Christ Our Redeemer and Ransom

by James Large

The word "redeemer" means "kinsman"; and it was the kinsman's duty, in eastern usage, to vindicate and befriend his relatives, and to be the avenger of blood of such of them as were slain.

For this office our Lord qualified Himself by taking our nature. Thus he became our kinsman, our near relative.

No sooner had Satan brought about man's ruin than His gracious intention was manifested, and our poor dejected parents were comforted by a promise that, in due time, there should be born One who should avenge the whole race on their adversary, and punish that "murderer from the beginning" (John 8:44), who "brought death into the world and all our woe." In two respects, man wants a redeemer. First, he is under the curse of a broken law and exposed to the penalty which that law enforces. Second, he is in captivity to his lusts and passions, and in these chains is led by Satan at his will.

In a dark prison cell there can be seen, by a ray of light which struggles through the grating, a despairing convict sitting on the cold ground and chained to a stone pillar. He is condemned to death for breaking the laws.

But what if some kinsman, having interest with the authorities, could get the sentence reversed? There is one who will make the effort. There is a fine to be paid; he must also be surety for the offender, and render certain other services to the state in order to atone for the injury. The ransom demanded is very great; but so was the crime of the malefactor, and so is the love of the ransomer. Costly and difficult as the conditions are, he is ready, on the day appointed, to meet all the conditions required and to say, "Deliver him from the prison, I have found a ransom."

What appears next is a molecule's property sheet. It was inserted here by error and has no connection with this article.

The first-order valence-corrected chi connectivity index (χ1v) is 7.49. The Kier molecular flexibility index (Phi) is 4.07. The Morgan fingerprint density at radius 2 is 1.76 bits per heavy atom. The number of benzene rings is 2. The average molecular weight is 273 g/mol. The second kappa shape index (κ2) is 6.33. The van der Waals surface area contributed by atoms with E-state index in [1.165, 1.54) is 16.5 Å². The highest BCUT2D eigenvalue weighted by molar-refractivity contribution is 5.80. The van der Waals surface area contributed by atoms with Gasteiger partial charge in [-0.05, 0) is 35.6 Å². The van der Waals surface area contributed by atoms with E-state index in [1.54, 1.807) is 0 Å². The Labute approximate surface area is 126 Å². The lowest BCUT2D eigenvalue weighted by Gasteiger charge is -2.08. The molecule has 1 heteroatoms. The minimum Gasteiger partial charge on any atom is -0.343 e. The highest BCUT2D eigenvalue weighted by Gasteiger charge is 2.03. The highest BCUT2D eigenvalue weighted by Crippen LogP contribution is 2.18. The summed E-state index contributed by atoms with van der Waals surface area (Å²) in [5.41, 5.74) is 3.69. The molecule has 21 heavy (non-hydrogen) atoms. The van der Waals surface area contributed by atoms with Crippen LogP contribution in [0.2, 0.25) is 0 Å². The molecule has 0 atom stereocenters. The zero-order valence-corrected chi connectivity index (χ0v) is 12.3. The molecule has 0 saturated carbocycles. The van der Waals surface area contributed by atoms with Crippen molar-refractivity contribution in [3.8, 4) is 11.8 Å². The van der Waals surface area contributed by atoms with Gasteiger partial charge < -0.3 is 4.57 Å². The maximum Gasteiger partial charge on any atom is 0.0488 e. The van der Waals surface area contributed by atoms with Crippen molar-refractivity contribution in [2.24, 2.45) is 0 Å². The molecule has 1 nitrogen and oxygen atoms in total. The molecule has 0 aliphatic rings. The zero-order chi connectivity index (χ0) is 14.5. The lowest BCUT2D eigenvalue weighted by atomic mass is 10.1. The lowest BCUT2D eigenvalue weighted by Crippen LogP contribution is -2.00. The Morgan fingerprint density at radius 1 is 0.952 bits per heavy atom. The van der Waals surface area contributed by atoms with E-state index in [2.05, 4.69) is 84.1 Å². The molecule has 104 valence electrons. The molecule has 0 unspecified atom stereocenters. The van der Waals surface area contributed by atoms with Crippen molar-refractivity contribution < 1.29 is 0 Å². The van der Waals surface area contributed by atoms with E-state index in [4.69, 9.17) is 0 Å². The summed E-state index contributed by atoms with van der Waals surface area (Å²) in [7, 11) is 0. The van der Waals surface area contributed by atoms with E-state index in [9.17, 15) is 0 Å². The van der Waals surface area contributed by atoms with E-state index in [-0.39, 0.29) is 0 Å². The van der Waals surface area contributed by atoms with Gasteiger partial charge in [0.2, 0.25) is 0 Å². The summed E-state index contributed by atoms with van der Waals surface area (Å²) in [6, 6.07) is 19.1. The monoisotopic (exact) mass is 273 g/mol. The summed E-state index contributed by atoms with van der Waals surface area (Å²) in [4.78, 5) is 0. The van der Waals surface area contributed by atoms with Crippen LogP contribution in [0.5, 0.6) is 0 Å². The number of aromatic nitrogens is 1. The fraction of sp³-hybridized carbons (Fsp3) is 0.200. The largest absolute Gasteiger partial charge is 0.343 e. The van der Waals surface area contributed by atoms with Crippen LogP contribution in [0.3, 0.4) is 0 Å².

And so the condemned one receives his discharge, and comes forth again to life, light, and liberty. Now the benefactor who accomplished all this for him deserves, in a very high sense, to be called his Redeemer.

But look at another picture. Two travelers along a lonely road are set upon by a band of robbers. They are made captives and are thenceforth doomed to a hard life. Robbed of all and burdened with a chain, they are obliged to do service to their hated masters who keep sharp watch over them.

But they have one friend who cannot rest. He does not tire until he has discovered the dreadful secret, and traces them to their whereabouts. He ascertains the strength and number of the lawless band, hires soldiers, plans a surprise, comes upon them suddenly, and, overpowering them with superior numbers, scatters the enemy and rides off triumphantly with his rescued friends. That happy deliverance is a redemption, and that friend is their Redeemer. The first instance represents redemption by price, the second redemption by power. And such is our condition, that we need both combined. Let us look at the second first.

1) Jesus Christ is a Redeemer by Power

We are captives. Satan, the tyrant, is our cruel jailer and hard taskmaster, but he does not make our fetters. Strange but true, the heavy chains wherewith he loads us are formed by ourselves. Each separate sin is a link. And as we go on sinning still, day by day, these countless links twine themselves into chains of imperious habits which we can in no wise break asunder. I say again, this dreadful chain we forge for ourselves, and Satan stands ever at our side, blowing the bellows for us, and helping us in the fearful work.